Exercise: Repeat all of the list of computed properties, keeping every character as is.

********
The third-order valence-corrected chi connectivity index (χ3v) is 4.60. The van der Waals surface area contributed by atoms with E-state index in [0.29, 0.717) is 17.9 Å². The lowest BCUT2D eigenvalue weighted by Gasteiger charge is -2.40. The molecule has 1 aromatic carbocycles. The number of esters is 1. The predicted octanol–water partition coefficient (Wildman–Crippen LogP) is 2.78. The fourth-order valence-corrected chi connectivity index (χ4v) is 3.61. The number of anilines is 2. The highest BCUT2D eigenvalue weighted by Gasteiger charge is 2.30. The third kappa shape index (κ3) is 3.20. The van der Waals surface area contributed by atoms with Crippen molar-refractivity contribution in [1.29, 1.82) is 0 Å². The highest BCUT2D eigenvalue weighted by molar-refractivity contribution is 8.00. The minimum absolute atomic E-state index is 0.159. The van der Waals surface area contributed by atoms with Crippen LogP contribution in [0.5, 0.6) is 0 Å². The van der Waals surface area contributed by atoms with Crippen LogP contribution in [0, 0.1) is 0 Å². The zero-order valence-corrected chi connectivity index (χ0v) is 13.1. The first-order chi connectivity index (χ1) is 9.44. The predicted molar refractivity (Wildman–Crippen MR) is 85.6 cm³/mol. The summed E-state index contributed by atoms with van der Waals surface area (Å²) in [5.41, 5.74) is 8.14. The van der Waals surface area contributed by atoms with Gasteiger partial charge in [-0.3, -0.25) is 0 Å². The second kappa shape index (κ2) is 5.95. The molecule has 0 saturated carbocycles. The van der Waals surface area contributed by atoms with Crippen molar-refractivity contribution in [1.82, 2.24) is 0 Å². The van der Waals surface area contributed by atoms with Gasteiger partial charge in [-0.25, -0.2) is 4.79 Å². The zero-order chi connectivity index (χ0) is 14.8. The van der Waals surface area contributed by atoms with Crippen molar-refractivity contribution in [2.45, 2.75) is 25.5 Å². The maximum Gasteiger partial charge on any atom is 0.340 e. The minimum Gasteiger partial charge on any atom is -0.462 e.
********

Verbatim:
The third-order valence-corrected chi connectivity index (χ3v) is 4.60. The van der Waals surface area contributed by atoms with E-state index in [0.29, 0.717) is 17.9 Å². The lowest BCUT2D eigenvalue weighted by Gasteiger charge is -2.40. The molecule has 1 aromatic carbocycles. The number of esters is 1. The predicted octanol–water partition coefficient (Wildman–Crippen LogP) is 2.78. The fourth-order valence-corrected chi connectivity index (χ4v) is 3.61. The number of anilines is 2. The highest BCUT2D eigenvalue weighted by Gasteiger charge is 2.30. The third kappa shape index (κ3) is 3.20. The van der Waals surface area contributed by atoms with Crippen molar-refractivity contribution in [1.29, 1.82) is 0 Å². The highest BCUT2D eigenvalue weighted by molar-refractivity contribution is 8.00. The minimum absolute atomic E-state index is 0.159. The van der Waals surface area contributed by atoms with Crippen LogP contribution in [0.5, 0.6) is 0 Å². The van der Waals surface area contributed by atoms with Crippen LogP contribution in [0, 0.1) is 0 Å². The zero-order valence-corrected chi connectivity index (χ0v) is 13.1. The first-order chi connectivity index (χ1) is 9.44. The predicted molar refractivity (Wildman–Crippen MR) is 85.6 cm³/mol. The summed E-state index contributed by atoms with van der Waals surface area (Å²) in [5.41, 5.74) is 8.14. The van der Waals surface area contributed by atoms with Gasteiger partial charge in [-0.3, -0.25) is 0 Å². The second kappa shape index (κ2) is 5.95. The molecule has 0 saturated carbocycles. The van der Waals surface area contributed by atoms with Crippen molar-refractivity contribution in [1.82, 2.24) is 0 Å². The van der Waals surface area contributed by atoms with Gasteiger partial charge in [-0.25, -0.2) is 4.79 Å². The zero-order chi connectivity index (χ0) is 14.8. The van der Waals surface area contributed by atoms with Crippen molar-refractivity contribution in [2.45, 2.75) is 25.5 Å². The maximum Gasteiger partial charge on any atom is 0.340 e. The minimum Gasteiger partial charge on any atom is -0.462 e.